Well, I did buy one in the end and I am very happy with it.
Of course, there are things that Roland could have done better, such as the hardwired envelopes (one filter ADSR, one amp ADSR and a basic pitch AD for each partial), the slow scrolling through patches and the weird three-part registrations. You can work around the latter by selecting the 'Manual' registration and working with your Live Sets in the upper part so that's not really a problem. But then, it's a performance synth, not a workstation and, as such, it's definitely made me want to gig again.
I really do like the filters and whilst the JP50 is not intended to be an updated JP8, the LPF2 filter definitely gives patches a JP8-like sound. I'm not sure the SCI-like filter is very Prophet-like but it still sounds good nevertheless. The envelopes are quite fast - faster than on any digital synth I have ever owned and I've had a few - and the quality of the effects is quite stunning. It's a shame that there isn't an extra envelope that could be routed to various parameters (think Korg Wavestation, for example) because I'd quite like to assign one to Pulse Width every now and then.
I was quite impressed with the acoustic and electric piano sounds but it'll take me a while to get used to playing them from a synth keyboard as opposed to my old Yamaha digital piano's weighted 88-key keyboard. If I had more space in the home studio, I'd probably invest in a CME UF8 or something similar. Other acoustic sounds range from usable to excellent.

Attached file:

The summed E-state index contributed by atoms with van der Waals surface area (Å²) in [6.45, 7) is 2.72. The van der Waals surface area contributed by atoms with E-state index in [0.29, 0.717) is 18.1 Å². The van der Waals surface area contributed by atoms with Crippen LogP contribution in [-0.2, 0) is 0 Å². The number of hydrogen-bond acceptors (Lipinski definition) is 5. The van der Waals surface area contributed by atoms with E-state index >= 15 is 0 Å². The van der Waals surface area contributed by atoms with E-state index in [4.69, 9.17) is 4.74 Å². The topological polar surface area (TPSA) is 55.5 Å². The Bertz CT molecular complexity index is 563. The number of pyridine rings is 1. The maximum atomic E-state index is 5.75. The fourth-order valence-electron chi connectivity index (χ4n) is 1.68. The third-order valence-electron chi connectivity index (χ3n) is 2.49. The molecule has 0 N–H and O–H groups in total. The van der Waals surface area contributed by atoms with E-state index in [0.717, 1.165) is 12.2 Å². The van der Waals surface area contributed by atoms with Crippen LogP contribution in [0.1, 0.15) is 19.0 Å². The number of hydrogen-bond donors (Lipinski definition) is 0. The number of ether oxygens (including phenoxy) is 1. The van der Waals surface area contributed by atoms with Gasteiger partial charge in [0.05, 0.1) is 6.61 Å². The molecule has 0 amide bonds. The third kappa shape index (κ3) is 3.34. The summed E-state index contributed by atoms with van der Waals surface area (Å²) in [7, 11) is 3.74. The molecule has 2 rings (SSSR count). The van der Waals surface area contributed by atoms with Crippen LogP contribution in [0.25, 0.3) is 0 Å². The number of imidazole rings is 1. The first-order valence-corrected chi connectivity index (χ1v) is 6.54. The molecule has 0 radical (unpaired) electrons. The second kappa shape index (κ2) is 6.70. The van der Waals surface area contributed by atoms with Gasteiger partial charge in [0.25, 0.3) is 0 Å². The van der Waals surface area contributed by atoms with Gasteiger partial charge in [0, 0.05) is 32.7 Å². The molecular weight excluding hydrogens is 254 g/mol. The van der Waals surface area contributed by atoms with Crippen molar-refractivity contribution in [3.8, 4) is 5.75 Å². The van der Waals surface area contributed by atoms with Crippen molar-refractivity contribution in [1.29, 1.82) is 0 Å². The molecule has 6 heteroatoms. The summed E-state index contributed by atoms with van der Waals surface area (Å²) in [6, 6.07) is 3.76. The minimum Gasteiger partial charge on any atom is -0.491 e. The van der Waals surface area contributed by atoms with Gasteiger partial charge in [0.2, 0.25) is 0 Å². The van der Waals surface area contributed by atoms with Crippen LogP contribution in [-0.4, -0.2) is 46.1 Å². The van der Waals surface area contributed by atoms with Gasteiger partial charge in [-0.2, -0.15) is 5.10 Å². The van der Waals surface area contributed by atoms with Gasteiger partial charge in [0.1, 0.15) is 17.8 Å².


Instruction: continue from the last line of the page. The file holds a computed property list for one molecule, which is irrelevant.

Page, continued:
The area in which this synth really shines imho is the synth presets, which are very good and cover almost every genre since the 60s, from cheesy Moog solos to more recent trance or whatever, through 80s synth pop, etc. There are so many to choose from that you are bound to find something close to what you are looking for.
Programming-wise, the main parameters are quite easily accessible and can be edited quickly and efficiently for the most part. For deeper programming, you have to rely on an external iPad or by scrolling through a vertical list of logically arranged parameters. Because I have no intention of buying an iPad, I have created my own Cubase device map and it works fine (see my other thread).
To cut a long story short, I can't get my 15-year-old daughter away from the Jupiter 50, on which she uses the acoustic sounds and I have already spent hours of fun programming new patches using the on-board synth engine. This thing has a lot more potential than meets the eye, particularly if your experience of it is limited to an hour or so in your local music store.